Although establishment by seed is feasible (using 4 kg/ha), para grass is usually and easily established from stem cuttings with at least 3-4 nodes each, two of which should be buried 10-15 cm deep. Planting density depends on weed potential of the site and desired speed of ground cover, and should not be at spacings wider than 1 m × 1 m. If machinery is available, spread stem cuttings can be disked in. It responds to fertilization, mainly N but also P and K, which become particularly important if the grass is cut regularly. Legumes compatible with para grass at poorly drained sites are the annuals Macroptilium lathyroides (L.) Urban (phasey bean) and Aeschynomene americana L. (American jointvetch), and at well-drained sites the perennials Pueraria phaseoloides (Roxb.) Benth. (tropical kudzu), Centrosema pubescens Benth. (centro), and the shrub Leucaena leucocephala (Lamk) de Wit.

Para grass can be grazed continuously, or rotationally at intervals of 5-8 weeks, but a residual height of 15-20 cm should be maintained.

In Australia, para grass is attacked by a leafhopper which sucks the sap and severely reduces pasture productivity.

Para grass is harvested by grazing animals or cut for stall-feeding. It can be used for hay-making if environmental conditions allow but is difficult to dry. Depending on growth conditions, DM yields can range between 3-39 t/ha per year, mostly 5-12 t/ha per year. Animal production varies accordingly and annual liveweight gains of 300-800 kg/ha can be expected from para grass. Depending on N fertilization, seed yields of up to 60 kg/ha are possible. However, except in Australia, commercial seed production of para grass is practically non-existent because of the ease of establishment from stem cuttings.

Genetic resources and breeding

Para grass is not well represented in the major germplasm collections of tropical forage grasses held by CIAT (Colombia) and ATFGRC (CSIRO, Australia). The variability in the available gene pool is limited because of the species' apomictic reproduction and clonal propagation. However, important varietal differences have been observed in Thailand and Burma. Because of lack of a gene pool, there has been no description of the variation within para grass and no evaluation or breeding programmes to select improved lines.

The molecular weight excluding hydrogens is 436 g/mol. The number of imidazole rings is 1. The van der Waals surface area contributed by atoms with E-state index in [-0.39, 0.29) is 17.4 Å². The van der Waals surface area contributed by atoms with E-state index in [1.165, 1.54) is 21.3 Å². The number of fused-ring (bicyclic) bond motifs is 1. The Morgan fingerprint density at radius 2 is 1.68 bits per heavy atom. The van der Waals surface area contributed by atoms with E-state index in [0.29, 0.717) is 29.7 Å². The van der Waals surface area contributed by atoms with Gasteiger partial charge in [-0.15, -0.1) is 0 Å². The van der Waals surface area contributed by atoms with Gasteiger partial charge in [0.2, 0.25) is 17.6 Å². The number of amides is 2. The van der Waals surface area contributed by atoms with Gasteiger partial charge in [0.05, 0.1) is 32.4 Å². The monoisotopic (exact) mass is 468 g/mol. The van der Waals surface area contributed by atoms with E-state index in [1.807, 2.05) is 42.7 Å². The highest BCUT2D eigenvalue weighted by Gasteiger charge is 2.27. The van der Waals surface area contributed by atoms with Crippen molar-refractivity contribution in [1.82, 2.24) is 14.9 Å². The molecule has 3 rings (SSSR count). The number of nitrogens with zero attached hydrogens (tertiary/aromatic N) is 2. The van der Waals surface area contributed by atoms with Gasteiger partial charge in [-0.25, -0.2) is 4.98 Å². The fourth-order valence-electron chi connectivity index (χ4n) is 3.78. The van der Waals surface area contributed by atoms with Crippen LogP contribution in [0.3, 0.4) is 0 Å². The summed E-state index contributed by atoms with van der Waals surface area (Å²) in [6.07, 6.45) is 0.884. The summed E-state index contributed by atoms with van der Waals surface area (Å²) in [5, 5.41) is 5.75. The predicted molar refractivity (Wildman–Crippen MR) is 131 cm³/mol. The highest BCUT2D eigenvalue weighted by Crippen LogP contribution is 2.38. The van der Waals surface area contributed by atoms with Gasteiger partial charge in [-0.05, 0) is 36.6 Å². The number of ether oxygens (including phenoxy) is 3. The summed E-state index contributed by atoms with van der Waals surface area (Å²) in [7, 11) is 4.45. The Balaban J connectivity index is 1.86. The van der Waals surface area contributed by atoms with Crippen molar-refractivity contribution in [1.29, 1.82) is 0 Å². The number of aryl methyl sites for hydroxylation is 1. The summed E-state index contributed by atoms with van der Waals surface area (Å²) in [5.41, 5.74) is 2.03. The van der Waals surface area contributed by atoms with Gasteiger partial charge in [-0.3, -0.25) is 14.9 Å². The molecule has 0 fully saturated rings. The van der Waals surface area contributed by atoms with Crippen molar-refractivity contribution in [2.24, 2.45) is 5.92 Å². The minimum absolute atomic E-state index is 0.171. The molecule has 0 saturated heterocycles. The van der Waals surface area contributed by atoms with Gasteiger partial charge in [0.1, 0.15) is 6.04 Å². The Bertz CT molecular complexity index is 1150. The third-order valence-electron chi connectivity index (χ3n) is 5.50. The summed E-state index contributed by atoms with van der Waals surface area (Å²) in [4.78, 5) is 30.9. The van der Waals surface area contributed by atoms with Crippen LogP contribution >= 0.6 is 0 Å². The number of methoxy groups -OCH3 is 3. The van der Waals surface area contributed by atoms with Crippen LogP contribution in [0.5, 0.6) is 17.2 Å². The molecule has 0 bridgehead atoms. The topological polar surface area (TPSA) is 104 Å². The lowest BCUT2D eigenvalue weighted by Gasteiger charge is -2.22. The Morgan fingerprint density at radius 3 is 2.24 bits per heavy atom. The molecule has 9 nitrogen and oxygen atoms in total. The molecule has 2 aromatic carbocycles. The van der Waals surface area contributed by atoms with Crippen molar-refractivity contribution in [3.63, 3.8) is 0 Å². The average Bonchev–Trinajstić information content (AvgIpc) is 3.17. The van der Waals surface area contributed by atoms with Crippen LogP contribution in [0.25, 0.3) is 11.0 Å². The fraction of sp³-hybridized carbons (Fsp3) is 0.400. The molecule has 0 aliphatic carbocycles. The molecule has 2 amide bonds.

Para grass will continue to be one of the most widely used good-quality forages for low-lying, seasonally waterlogged areas of the tropics. In Australia it has also become popular for use in "ponded pastures" (shallow earth dams) in drier environments. However, because of insect problems, it is gradually being replaced by B. humidicola (Rendle) Schweick. in the humid tropics of Australia.


  • Blair, G.J., Ivory, D.A. & Evans, T.R., 1986. Forages in Southeast Asian and South Pacific agriculture. ACIAR Proceedings Series No 12. Canberra, Australia. 202 pp.
  • Bogdan, A.V., 1977. Tropical pasture and fodder plants. Longman, London. pp. 59-62.
  • Skerman, P.J. & Riveros, F., 1990. Tropical grasses. FAO, Rome. pp. 249-253.
  • Toutain, B., 1985. Graminées fourragères des genres Brachiaria et Urochloa pour le Pacifique [Grass forages of the genera Brachiaria and Urochloa for the Pacific]. Revue d'Elevage et de Médecine Vétérinaire de Nouvelle Calédonie 7: 47-56.


R. Schultze-Kraft & J.K. Teitzel